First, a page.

Keep It Simple Standards-Based Grading (K.I.S.SBG.)
This post will probably raise the ire of SBG purists. If you are considering switching to SBG, I say go for it. Even if it means you keep it simple the first year, as you and your students figure it all out for the first time. Here’s my K.I.S.SBG. story…
Last spring, I taught a section of conceptual chemisty. Brand new subject for me. To make my life easier, I initially told the students that I would be using the same points-based grading system as their teacher from the fall semester.
And then I sat down to grade their first quiz.
How many points was each question worth? Should some questions be worth more than others? How many points in total? How should I give partial credit? And how is any of this providing helpful feedback to students?
All those questions made it clear: I couldn’t go back to a points-system. It just didn’t make sense to me anymore. So I decided to go SBG, but with a few caveats to keep everyone sane. This is how it ended up looking:
A set of ~5 standards per unit. WHY: This seems to get at the right scope–not too granular, not too broad. Of course, some units had a few more standards, others a few less. Keep it simple.
Each standard was graded binary YES/NO. WHY: Prevents point-grubbing from students. No need to deal with questions like, “Why did she get a 3 on that standard while I only got 2?” Either the student met the standard or they didn’t. Keep it simple.
Standards that are YES cannot go back down. WHY: Prevents students from perceiving this new grading system as unfair. This can save you many headaches, frantic emails from students, and phone calls from parents. Keep it simple.
Term grade = 50 + 50*(#YES/#TOTAL). WHY: No need to worry about conjunctive grading systems, decaying averages, or tiered standards. Kids can quickly and easily calculate their grade. Keep it simple.
No student-initiated reassessments. WHY: This actually wasn’t my rule, but I was lucky if these students showed up to class in the first place. No one came to extra help or during a free period to reassess. So I just put the most missed standards on subsequent quizzes. It worked out fine and I didn’t have kids hounding me for reassessments when the term ended. Keep it simple.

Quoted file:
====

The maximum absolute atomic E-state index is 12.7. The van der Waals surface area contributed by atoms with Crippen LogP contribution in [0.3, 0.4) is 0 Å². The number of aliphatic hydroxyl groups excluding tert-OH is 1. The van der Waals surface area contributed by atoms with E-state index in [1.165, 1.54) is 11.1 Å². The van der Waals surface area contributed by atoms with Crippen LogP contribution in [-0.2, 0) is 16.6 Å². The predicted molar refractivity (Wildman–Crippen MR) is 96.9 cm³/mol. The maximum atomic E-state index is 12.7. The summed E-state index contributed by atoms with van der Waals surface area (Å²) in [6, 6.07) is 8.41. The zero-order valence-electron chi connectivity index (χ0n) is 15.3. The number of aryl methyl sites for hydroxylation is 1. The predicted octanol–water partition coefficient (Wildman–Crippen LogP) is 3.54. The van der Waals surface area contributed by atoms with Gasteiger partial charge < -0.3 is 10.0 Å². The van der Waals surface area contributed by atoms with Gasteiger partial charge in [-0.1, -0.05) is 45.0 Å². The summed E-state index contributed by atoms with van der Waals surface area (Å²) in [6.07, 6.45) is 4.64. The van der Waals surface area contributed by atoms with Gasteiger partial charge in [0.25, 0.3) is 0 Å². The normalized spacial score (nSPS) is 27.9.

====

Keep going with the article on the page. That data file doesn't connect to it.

I didn’t write the standards on each quiz, but put them on a separate scoring sheet (see below). As I looked over the quiz, I marked “✔” or “X” for each standard.
When I finished marking all the quizzes, I used the score sheets to transfer the grades into ActiveGrade.
After all the scores were entered, I printed a current grade report for each student. I stapled together the quiz, the score sheet, and the grade report so each student would know where they stood when I returned the quizzes. That way, if the score sheet showed that student “went down” in a standard they previously had correct, they were reassured by the grade report that the YES grade from a previous quiz remained on record. No worrying about logging into ActiveGrade after school or during class. Keep it simple for the student.
At the end of each term was one final quiz to show understanding any unattained standards.
One final bit of advice: If you still want to grade HW, binder organization, class participation, etc, go right ahead. The best part of SBG, in my opinion, is that it gives multiple chances to be successful, gives better feedback about what students can/cannot do, and forces the teacher to spiral the curriculum to enable reassessment. I don’t want you to forgo all those SBG benefits because you still feel uneasy about giving up grading HW completion. Baby steps, baby steps.
Could my system have been better? Sure. But don’t let perfect be the enemy of good. You can tweak and modify next year. Keep it simple, and just do it.